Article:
The following updates are provided by Hauora Tairāwhiti GP liaison Anna Meuli. Anna works 0.2FTE in this role (Thursday and Friday mornings) and can be contacted at firstname.lastname@example.org.
Radiology CT scanner installation
The radiology department is upgrading their CT scanner. The new scanner will provide higher quality imaging, lower dose radiation, and has the ability to perform cardiac imaging. This means from 29 October there will be no capacity to perform CT scans locally for two weeks. There will be a pathway for what to do about urgent CTs that are required in that period. This will include MRI/XR/USS as an alternative exam where appropriate or being transferred out of town if needed. I will forward once finalised. In the interim the message from radiology is: If you have a patient that you know will require a routine outpatient CT scan for early November, please get that scan ordered now so they can perform the exam prior to October 29.
Reinstating Tairāwhiti faculty of RNZCGP
As discussed at the recent education evening on wellbeing and self-care, we are keen to reinstate the local college faculty. This means we will have funding (approx. $3000/year and a starting pool of around $9000 that has accumulated over last few years) to spend however our committee decides. This is usually used for education or collegiality activities. You will have received an email from the college seeking involvement in the committee and thanks to those who have replied to this. To those that told me on the night they were keen, can you please follow up with an email so I don't miss anyone. I will send an email to all those who have replied to arrange a first meeting. One idea is to organise a local "symposium for primary care". I attended the Hawkes Bay faculty one in the weekend and I think it would be a really worthwhile thing to have locally. Will discuss further with the committee and happy to hear any other perspectives/ideas.
Bowel screening programme updates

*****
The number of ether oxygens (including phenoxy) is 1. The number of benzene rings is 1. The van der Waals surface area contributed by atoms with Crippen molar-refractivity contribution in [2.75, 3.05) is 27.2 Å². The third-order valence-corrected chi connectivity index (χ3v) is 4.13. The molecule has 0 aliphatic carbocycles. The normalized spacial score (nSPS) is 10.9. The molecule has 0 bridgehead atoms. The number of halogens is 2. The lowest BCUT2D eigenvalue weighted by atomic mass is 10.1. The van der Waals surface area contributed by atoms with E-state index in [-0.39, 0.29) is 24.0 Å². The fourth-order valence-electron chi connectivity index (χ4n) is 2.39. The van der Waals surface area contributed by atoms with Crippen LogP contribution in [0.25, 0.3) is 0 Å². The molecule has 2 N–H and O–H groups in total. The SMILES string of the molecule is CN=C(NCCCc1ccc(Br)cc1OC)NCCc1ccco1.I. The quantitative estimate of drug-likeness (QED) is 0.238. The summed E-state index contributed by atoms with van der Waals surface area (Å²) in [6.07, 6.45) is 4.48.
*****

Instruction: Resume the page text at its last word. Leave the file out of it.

The bowel screening programme is being rolled out nationally. This is looking to start in Tairāwhiti between July 2019-June 2020. There will be detailed information, resources and education provided prior to it starting but here is a brief overview. The national programme involves patients age 60-74 being invited for screening every two years. The recalls are done via a national coordination centre, who post out Faecal Immunochemical (FIT) test kits to patients. GPs are notified of positive results and asked to communicate these to patients and send a referral for colonoscopy. There are discussions happening around the particular needs of our population (with a high deprivation index and high Maori ethnicity) to reduce inequity in the screening process and bowel cancer outcomes. If anyone has interest in being involved in implementing the programme locally, or wants me to take any particular primary care concerns to the group feel free to contact me.
Funding has just been approved from the Ministry of Health for Te Kūwatawata to continue until June 2019, to allow it time to further establish and enable further evaluation of the service. I would like to take this opportunity to ask for your direct feedback on the service and how you think it is working from a patient/whānau and primary care perspective currently. Dr Jo Scott-Jones (Pinnacle MHN medical director) and myself are meeting with Diana Kopua from Te Kūwatawata and it would be good to take along any issues or feedback so we can continue to work together improving the way the service integrates with primary care.
There will be another fibroscan clinic happening 10-11 October, so please send through any referrals you have. There will also be a tent at the AMP show promoting Hep C awareness and offering point of care testing. Could you take the opportunity to check how your practice is going with recalling the patients on your list who have historical positive Hep C results? Community providers such as Turanga Health are happy to help with any patients that you have found it difficult to contact or engage with. Thanks to those who have noticed areas where the pathway is not complete (eg what follow up is required after treatment). The pathway is being updated by the Midlands gastroenterology group to reflect this. It will also likely have a recommendation about testing for Hepatitis B and HIV in those who are Hep C positive prior to treatment- as if a patient has concurrent infection they should be treated in secondary care. In the interim I have attached a national document that has a section on recommended follow up post hep C treatment. The fibroscan nurse will indicate on her letter of recommendation after scanning what the appropriate follow up is for your patient. Let me know if anyone has other feedback around the campaign, including with pathways, advanced forms or prescribing issues.
District nurses using clinical care form
From Monday 17 September, when a district nurse orders a laboratory specimen on one of your patients, they will notify you of this via an electronic clinical care form rather than fax. They will note the clinical concern, what investigation they have requested, and will request on the lab form that the result comes to you for your attention. Please contact them by phone if you wish to discuss a patient.
There is a new specific e-referral for sleep assessments. This requires more detailed information in the referral to ensure they triage them appropriately. The newsletter went out in the 16 August Pinnacle MHN Pin Points newsletter but I have attached again for anyone who missed it.